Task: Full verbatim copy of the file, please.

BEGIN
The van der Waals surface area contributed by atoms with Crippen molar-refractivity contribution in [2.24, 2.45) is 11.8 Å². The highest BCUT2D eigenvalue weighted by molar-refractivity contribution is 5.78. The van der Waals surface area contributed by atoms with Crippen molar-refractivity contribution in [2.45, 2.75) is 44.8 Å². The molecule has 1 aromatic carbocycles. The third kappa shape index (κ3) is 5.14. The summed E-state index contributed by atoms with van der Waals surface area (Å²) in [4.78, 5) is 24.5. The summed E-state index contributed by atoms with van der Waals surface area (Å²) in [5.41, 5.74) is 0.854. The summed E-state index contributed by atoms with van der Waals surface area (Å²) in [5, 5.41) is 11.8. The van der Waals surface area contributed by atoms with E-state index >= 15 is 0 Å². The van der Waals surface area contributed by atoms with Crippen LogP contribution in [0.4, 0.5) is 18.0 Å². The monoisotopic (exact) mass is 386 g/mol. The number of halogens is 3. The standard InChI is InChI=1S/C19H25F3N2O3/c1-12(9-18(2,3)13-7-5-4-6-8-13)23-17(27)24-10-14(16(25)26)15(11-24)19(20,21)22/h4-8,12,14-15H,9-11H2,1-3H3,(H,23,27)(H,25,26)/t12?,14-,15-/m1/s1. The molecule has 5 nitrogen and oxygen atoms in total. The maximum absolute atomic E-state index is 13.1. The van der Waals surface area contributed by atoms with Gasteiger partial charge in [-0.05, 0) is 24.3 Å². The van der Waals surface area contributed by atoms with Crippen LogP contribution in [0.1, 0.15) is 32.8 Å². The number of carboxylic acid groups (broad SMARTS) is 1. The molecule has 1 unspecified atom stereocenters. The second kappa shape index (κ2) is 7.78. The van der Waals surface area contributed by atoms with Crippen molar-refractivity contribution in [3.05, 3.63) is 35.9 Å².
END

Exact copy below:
The van der Waals surface area contributed by atoms with Crippen molar-refractivity contribution in [2.24, 2.45) is 11.8 Å². The highest BCUT2D eigenvalue weighted by molar-refractivity contribution is 5.78. The van der Waals surface area contributed by atoms with Crippen molar-refractivity contribution in [2.45, 2.75) is 44.8 Å². The molecule has 1 aromatic carbocycles. The third kappa shape index (κ3) is 5.14. The summed E-state index contributed by atoms with van der Waals surface area (Å²) in [4.78, 5) is 24.5. The summed E-state index contributed by atoms with van der Waals surface area (Å²) in [5.41, 5.74) is 0.854. The summed E-state index contributed by atoms with van der Waals surface area (Å²) in [5, 5.41) is 11.8. The van der Waals surface area contributed by atoms with E-state index >= 15 is 0 Å². The van der Waals surface area contributed by atoms with Crippen LogP contribution in [0.4, 0.5) is 18.0 Å². The monoisotopic (exact) mass is 386 g/mol. The number of halogens is 3. The standard InChI is InChI=1S/C19H25F3N2O3/c1-12(9-18(2,3)13-7-5-4-6-8-13)23-17(27)24-10-14(16(25)26)15(11-24)19(20,21)22/h4-8,12,14-15H,9-11H2,1-3H3,(H,23,27)(H,25,26)/t12?,14-,15-/m1/s1. The molecule has 5 nitrogen and oxygen atoms in total. The maximum absolute atomic E-state index is 13.1. The van der Waals surface area contributed by atoms with Gasteiger partial charge in [-0.05, 0) is 24.3 Å². The van der Waals surface area contributed by atoms with Crippen LogP contribution in [0.1, 0.15) is 32.8 Å². The number of carboxylic acid groups (broad SMARTS) is 1. The molecule has 1 unspecified atom stereocenters. The second kappa shape index (κ2) is 7.78. The van der Waals surface area contributed by atoms with Crippen molar-refractivity contribution in [3.05, 3.63) is 35.9 Å².